Monday, July 18, 2011
What students of U of H think about 88.7/91.7 FM radio fiasco
I am a senior at the University of Houston. Unfortunately, I will be unable to donate money to support the station, this year and forever after. The decision to move classical music to a station with half the power and a third the effective reach of the original transmitter was unconscionable. While KTRU did everything they could to tell their listeners that they were going off the air, KUHF did nothing save for mention it on an information page on its website and discuss the new opportunity during the recent fund-raising campaign. The majority of the listeners to KUHF don't visit the website regularly, and they had no way of knowing of this catastrophic change, of the brutal suddeness with which they would shortly lose their only source of classical music on the radio in Houston.
On that fateful morning in May, thousands of music lovers turned on the radio after 9 am, expecting to hear music waft from their speakers. Instead they heard NPR's “The Diane Rehm Show”. Disappointed, they tried again later, only to hear endless babble on NPR and BBC news, and realized that this was the brave new world that KUHF had secretly created. Instead of doing what any sane station would do when radically changing its format, the officers of KUHF withheld news of the switch from the world.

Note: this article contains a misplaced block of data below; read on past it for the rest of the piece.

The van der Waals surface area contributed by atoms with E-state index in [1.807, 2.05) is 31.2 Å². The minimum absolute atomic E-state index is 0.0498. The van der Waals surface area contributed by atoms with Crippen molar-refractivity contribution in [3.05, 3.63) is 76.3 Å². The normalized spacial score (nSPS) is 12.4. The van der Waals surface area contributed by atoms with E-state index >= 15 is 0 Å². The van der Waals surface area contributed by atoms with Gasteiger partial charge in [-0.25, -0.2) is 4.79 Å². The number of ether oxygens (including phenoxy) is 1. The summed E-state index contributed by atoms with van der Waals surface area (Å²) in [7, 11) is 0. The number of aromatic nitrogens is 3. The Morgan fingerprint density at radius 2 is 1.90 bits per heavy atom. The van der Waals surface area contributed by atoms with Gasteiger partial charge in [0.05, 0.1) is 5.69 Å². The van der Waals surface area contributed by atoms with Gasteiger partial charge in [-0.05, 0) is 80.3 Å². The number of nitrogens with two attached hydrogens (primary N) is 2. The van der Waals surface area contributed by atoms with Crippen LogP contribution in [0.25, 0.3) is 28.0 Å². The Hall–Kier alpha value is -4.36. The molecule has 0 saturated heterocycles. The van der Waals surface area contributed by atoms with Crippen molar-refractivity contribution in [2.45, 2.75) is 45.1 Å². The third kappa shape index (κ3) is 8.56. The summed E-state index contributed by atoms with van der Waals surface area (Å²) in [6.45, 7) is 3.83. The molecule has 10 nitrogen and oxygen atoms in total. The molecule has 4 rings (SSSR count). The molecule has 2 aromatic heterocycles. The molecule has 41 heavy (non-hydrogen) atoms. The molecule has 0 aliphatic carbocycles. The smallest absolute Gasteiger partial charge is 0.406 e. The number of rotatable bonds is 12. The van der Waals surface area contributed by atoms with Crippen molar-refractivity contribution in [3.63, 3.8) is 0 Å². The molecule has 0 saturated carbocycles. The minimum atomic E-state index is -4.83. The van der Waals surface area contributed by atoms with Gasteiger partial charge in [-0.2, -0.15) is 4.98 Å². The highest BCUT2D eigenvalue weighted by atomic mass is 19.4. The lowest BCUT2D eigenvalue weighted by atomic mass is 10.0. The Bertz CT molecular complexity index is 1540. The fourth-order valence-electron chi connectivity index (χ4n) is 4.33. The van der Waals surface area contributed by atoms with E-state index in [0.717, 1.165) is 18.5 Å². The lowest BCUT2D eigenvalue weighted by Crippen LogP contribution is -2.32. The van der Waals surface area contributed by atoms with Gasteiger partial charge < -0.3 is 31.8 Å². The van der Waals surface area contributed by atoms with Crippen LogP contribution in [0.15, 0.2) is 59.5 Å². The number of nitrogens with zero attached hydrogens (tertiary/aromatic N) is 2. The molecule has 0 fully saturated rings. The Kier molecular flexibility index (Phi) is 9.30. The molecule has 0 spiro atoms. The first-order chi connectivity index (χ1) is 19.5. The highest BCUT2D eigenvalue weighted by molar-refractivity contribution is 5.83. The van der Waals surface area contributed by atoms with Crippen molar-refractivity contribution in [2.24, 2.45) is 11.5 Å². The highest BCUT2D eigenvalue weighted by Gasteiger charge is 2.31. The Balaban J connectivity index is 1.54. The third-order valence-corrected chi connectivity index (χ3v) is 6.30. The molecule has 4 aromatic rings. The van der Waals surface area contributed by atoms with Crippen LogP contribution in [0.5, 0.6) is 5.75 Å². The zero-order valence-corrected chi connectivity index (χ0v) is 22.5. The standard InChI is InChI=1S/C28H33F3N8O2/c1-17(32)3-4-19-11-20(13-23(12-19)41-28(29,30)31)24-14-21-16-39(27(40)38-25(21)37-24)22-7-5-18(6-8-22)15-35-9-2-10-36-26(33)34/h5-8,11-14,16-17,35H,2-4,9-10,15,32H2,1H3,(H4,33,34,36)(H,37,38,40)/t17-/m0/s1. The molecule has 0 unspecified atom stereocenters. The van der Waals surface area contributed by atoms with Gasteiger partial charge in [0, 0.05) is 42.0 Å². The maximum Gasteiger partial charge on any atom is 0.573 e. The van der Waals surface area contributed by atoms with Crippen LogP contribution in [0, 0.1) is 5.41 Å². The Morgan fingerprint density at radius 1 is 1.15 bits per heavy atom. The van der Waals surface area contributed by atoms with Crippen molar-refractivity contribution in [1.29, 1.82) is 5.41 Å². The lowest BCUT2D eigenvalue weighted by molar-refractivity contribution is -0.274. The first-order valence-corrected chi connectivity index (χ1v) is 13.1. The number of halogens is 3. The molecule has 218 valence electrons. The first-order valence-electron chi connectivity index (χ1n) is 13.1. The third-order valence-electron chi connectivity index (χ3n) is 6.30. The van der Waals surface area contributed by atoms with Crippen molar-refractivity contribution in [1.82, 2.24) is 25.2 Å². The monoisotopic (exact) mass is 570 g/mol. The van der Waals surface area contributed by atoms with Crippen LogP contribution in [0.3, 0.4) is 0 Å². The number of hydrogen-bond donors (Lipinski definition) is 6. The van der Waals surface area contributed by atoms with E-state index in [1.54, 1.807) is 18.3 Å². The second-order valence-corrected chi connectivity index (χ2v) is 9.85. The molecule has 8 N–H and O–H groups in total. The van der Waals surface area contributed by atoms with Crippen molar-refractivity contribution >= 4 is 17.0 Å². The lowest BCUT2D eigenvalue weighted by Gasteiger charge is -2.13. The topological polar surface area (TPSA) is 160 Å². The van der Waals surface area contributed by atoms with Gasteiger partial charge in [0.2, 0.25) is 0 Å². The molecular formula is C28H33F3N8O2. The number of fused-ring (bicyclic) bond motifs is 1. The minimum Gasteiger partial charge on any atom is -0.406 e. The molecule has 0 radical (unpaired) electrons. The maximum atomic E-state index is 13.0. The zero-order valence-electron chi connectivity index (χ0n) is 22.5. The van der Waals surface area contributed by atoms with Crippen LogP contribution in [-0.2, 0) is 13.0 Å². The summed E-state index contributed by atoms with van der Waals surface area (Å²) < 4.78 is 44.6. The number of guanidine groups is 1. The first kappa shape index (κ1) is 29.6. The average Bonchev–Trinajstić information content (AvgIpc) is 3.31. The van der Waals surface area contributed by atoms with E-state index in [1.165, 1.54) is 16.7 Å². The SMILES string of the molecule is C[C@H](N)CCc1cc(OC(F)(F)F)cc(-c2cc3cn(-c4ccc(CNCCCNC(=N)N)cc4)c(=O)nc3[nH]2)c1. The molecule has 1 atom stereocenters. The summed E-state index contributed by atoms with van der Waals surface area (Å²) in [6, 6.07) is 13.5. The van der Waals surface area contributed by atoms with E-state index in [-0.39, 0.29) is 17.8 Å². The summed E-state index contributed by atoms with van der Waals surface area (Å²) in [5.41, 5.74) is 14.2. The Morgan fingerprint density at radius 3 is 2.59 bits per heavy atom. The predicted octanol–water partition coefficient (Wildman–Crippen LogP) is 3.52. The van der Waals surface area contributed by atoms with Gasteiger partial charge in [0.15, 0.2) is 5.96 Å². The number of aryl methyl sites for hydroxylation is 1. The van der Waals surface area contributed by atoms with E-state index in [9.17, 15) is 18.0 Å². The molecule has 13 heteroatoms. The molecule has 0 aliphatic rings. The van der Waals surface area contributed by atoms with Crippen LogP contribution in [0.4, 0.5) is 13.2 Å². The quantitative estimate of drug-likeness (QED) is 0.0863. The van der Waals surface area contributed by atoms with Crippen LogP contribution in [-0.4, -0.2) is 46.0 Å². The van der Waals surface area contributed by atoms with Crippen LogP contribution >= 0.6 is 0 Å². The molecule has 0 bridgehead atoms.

What is most galling about the switch is not that it was unannounced, which itself is poor behavior from a radio station of this calibre, but rather that classical music was shunted elsewhere, with 24-hour news put into the limelight instead. It seems KUHF would rather appeal to people over 30 instead of younger listeners, who would appreciate music rather than the news which which various media channels bombard them every day. It shows that your priorities are on news and money, instead of music and art. Shunting the only voice for Fine Art in Houston to a station that is inaccessible to fully half the metropolitan area of the city shows your disdain for music and culture.
Now, you will probably reply to this letter with platitudes about how to help strengthen the signal by purchasing additional equipment. But then, you will have missed the point. Before the switch, news and music were side-by-side, with music being more prominent. Music and fine art was easily accessible for all, as a strong signal pumped megawatts of joyous, spiritual, and uplifting music every second to all of Houston. Today, 24-hour news is KUHF's claim to fame, and music is now gone for those luckless few who are in the wrong place, with the wrong equipment.
Or perhaps, you will not reply at all. In which case, the silence will be truly deafening.